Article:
Tuesday, the Department of Labor announced a new rule that experts in the housing industry say will make health care more affordable for small businesses.

In accordance with an executive order issued by President Donald Trump last year to promote healthcare choice and competition across the U.S., the Department of Labor announced a new rule that will change the definition of employer to include working owners for Association Health Plans.

The National Association of Realtors explained this will allow real estate professionals and other self-employed individuals to participate in association health plans. The ruling also makes AHPs available to independent contractors who are offered coverage through a spouse, the current source of coverage for roughly 40% of Realtors.

“After years of advocating for independent contractors’ right to pursue coverage through association health plans, NAR welcomes today’s Department of Labor ruling,” NAR President Elizabeth Mendenhall said.

“America’s self-employed, including real estate professionals, may now have the opportunity to purchase health insurance through a group health plan, taking advantage of economies of scale that may improve access to care while also receiving critical flexibility to choose between their spouse’s plan and an AHP,” Mendenhall said.

The Department of Labor explained this reform allows small employers, many of whom are facing much higher premiums and fewer coverage options under Obamacare, a greater ability to join together and gain many of the regulatory advantages enjoyed by large employers.

In speaking about the new rule Tuesday morning, Trump told a room of small business owners they could simply shake hands, form an association with a couple other business owners in the room, and qualify for AHP under the new rule.

“President Donald J. Trump is expanding affordable health coverage options for America’s small businesses and their employees,” said U.S. Secretary of Labor Alexander Acosta. “Many of our laws, particularly Obamacare, make healthcare coverage more expensive for small businesses than large companies.”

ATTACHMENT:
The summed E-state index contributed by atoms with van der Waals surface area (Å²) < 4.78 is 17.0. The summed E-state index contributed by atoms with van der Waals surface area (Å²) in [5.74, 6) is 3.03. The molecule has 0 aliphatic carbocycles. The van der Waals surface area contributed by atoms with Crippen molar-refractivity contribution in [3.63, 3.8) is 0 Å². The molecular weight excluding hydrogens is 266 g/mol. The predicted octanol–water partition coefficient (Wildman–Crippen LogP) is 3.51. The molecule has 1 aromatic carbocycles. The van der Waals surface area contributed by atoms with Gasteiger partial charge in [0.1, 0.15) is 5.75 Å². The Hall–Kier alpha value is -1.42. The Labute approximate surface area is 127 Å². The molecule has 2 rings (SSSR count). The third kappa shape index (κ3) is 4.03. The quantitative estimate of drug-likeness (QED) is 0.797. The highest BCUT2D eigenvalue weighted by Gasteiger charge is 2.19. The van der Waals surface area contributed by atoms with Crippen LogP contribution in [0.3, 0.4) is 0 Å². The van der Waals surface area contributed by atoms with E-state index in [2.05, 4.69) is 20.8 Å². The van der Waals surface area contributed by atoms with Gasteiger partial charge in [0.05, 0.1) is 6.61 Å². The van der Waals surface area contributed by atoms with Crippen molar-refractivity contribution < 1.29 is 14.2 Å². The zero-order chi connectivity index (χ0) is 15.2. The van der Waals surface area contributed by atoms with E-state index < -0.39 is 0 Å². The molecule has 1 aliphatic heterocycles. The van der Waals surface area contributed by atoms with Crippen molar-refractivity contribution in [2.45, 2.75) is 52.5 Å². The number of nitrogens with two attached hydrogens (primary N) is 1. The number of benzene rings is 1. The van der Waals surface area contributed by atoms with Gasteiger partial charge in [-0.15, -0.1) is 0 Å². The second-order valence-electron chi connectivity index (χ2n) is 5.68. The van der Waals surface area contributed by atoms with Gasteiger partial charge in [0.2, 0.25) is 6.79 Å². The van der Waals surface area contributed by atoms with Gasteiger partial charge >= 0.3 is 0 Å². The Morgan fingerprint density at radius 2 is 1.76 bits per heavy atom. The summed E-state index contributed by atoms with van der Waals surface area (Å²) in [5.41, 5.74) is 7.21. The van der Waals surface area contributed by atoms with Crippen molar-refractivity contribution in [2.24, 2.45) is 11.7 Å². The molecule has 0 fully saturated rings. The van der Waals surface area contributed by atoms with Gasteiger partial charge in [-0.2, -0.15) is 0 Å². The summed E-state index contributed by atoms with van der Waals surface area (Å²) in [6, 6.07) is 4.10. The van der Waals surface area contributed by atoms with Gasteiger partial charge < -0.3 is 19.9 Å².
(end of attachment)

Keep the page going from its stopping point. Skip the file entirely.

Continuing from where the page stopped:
“AHPs are about more choice, more access, and more coverage,” Acosta said. “The President's decision helps working Americans – and their families – purchase quality, affordable health coverage.”

One expert explained his hopes that legal challenges will not delay the implementation of the new rule.

“NAR applauds the DOL for the latest rulemaking and hopes that legal and other challenges do not extensively delay the rule’s implementation and future enrollment periods,” NAR CEO Bob Goldberg said. “NAR has already begun work with health insurance experts and providers on potential next steps to help secure high-quality health insurance for all of our members and their families.”

And NAR isn’t the only housing organization applauding the new rule. The National Association of Home Builders also commended the Trump administration for its work on the new rule, saying it will provide better health coverage for workers.

“The new rule released today implements the executive order on AHPs signed by President Trump last fall,” NAHB Chairman Randy Noel said. “It will allow small businesses access to better and more affordable health care plans, place these firms on an equal footing with large employers and unions when it comes to negotiating lower costs for coverage and level the playing field for smaller companies that want to help their workers and their families with their health care needs.”

“NAHB has been a long-time proponent of AHPs, which empower small businesses to pool together to purchase health insurance plans for their employees,” Noel said. “Allowing sole proprietors and independent contractors to participate in the program will expand access to affordable health coverage, particularly among small employers and self-employed individuals.”

The rule includes several safeguards. Consumer protections and healthcare anti-discrimination protections that apply to large businesses will also apply to AHPs organized under this rule. As it has for large company plans since 1974, the department's Employee Benefits Security Administration will monitor these new plans to ensure compliance with the law and protect consumers. Additionally, states will continue to share enforcement authority with the federal government.

The new rule does not affect previously existing AHPs, which were allowed under prior guidance. Such plans can continue to operate as before, or elect to follow the new requirements if they want to expand within a geographic area, regardless of industry, or to cover the self-employed. New plans can also form and elect to follow either the old guidance or the new rules.